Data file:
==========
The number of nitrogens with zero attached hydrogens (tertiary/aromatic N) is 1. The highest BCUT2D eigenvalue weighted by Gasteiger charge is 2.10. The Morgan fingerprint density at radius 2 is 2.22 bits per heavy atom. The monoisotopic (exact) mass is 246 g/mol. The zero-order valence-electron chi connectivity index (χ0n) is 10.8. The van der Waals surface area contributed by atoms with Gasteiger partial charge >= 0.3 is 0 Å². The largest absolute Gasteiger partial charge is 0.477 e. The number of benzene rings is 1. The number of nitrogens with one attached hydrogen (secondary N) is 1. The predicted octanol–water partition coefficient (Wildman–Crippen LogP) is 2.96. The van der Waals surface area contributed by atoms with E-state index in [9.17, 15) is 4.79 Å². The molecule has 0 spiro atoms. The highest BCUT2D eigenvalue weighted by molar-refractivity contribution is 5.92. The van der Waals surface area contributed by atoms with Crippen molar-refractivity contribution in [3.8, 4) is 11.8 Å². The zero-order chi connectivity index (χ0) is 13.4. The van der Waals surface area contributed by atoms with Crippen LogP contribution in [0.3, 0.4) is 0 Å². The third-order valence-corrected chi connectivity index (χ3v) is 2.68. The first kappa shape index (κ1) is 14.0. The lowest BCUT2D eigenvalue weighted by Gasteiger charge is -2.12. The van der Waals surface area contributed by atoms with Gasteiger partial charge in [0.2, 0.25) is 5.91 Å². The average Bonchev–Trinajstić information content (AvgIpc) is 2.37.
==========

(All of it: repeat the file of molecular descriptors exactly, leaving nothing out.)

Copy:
The number of nitrogens with zero attached hydrogens (tertiary/aromatic N) is 1. The highest BCUT2D eigenvalue weighted by Gasteiger charge is 2.10. The Morgan fingerprint density at radius 2 is 2.22 bits per heavy atom. The monoisotopic (exact) mass is 246 g/mol. The zero-order valence-electron chi connectivity index (χ0n) is 10.8. The van der Waals surface area contributed by atoms with Gasteiger partial charge >= 0.3 is 0 Å². The largest absolute Gasteiger partial charge is 0.477 e. The number of benzene rings is 1. The number of nitrogens with one attached hydrogen (secondary N) is 1. The predicted octanol–water partition coefficient (Wildman–Crippen LogP) is 2.96. The van der Waals surface area contributed by atoms with E-state index in [9.17, 15) is 4.79 Å². The molecule has 0 spiro atoms. The highest BCUT2D eigenvalue weighted by molar-refractivity contribution is 5.92. The van der Waals surface area contributed by atoms with Crippen molar-refractivity contribution in [3.8, 4) is 11.8 Å². The zero-order chi connectivity index (χ0) is 13.4. The van der Waals surface area contributed by atoms with Crippen LogP contribution in [0.3, 0.4) is 0 Å². The third-order valence-corrected chi connectivity index (χ3v) is 2.68. The first kappa shape index (κ1) is 14.0. The lowest BCUT2D eigenvalue weighted by Gasteiger charge is -2.12. The van der Waals surface area contributed by atoms with Gasteiger partial charge in [0.2, 0.25) is 5.91 Å². The average Bonchev–Trinajstić information content (AvgIpc) is 2.37.